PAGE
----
Finally, I am excited to meet you! If you haven’t yet, please consider joining us on Friday, October 15th at 6:30 pm for Together We Thrive, our virtual fundraising event. It’s an opportunity to honor where we’ve been and to look to the future of creating a better world with kids and families (and to have some fun as well!).  If you can’t make it, or even if you can, please sign up to meet me at one of our Meet and Greet sessions this month where I look forward to listening to your thoughts and ideas on how to create a more human-centered child and family wellbeing system.  

What does it mean, to you, to be a leader?  

When I think of being a leader, I think about the fact that I truly am the least important person connected to this organization. At the forefront are the families and children we support. Second, and closely linked, are our staff whose jobs it is to support the wellbeing of the families and of the children we hold during some of the most difficult times in their lives. Our staff work every day to be a resource and create trauma-informed environments, foster connections, and support healing. Incredibly important, too, are our staff that work on system change, those who work on the sustainability of our organization, and our many, many stakeholders who are committed community members who care deeply about kids and families impacted by foster care: donors, our dedicated Board members, our Advisory Councils, mission-aligned partner organizations, and our community writ-large.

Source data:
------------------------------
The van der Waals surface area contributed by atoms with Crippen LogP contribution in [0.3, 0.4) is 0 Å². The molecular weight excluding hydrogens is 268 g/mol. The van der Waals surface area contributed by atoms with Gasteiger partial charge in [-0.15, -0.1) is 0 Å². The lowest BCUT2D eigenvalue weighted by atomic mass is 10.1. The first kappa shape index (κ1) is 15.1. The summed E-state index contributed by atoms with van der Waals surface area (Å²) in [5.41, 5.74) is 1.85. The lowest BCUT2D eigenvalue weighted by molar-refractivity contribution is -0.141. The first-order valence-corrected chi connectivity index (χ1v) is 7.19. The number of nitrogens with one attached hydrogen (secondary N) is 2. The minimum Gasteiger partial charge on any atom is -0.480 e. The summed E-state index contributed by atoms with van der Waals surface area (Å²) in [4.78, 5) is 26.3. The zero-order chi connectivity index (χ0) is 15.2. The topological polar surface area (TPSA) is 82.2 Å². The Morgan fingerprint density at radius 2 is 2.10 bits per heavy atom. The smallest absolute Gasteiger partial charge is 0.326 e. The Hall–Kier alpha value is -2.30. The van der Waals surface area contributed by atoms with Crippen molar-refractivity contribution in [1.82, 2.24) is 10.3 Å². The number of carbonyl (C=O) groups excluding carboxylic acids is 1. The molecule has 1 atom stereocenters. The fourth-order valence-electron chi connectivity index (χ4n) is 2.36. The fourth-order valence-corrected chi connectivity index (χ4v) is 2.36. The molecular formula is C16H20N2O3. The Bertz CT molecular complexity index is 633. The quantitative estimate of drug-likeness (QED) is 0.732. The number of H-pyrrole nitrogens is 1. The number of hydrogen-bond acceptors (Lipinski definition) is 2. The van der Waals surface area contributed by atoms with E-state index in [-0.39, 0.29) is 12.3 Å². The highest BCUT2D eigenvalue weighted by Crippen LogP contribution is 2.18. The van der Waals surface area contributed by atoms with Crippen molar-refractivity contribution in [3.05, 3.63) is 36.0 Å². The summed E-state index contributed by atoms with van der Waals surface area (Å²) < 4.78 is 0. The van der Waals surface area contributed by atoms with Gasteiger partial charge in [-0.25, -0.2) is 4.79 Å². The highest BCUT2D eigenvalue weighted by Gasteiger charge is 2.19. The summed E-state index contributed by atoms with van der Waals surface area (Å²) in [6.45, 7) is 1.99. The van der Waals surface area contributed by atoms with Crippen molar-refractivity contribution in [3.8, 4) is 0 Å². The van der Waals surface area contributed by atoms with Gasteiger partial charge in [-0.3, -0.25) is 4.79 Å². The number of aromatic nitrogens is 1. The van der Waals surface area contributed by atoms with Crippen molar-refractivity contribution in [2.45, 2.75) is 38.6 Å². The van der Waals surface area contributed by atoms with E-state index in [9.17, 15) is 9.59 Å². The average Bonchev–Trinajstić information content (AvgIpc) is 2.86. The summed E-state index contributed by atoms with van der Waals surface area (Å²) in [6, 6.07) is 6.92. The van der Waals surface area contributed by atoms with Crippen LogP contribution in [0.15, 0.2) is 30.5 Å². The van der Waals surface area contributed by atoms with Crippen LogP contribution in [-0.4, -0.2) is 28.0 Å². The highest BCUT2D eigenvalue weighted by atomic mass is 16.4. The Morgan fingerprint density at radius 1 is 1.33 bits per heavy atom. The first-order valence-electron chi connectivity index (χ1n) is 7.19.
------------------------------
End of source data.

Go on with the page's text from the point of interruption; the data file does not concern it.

When I think of leadership, and particularly leadership at Amara, I think humility. I see my role as a convener and aligner of the ideas and vision that percolate from the many touched by our organization for over 100 years. To hold the history of that love and care, however imperfect, as human things often are, and help us shape it into how we love and care in the future is an incredibly humbling task. When I think of being a leader, in this context, I think of ensuring that we keep at the forefront of everything we do, the crux of what we do – equitably foster healing for kids, adults, and families who have experienced foster care and/or adoption.  

Is there anything else you want to add? 

I think what I want to impress upon anyone reading this is that we have an unprecedented moment to look at how we create positive, long-lasting change for kids in foster care, parents whose kids are in foster care, caregivers (foster parents and kinship caregivers), adoptees and their families, while prioritizing equity. I truly look forward to doing this in partnership with this community! 

Back to all stories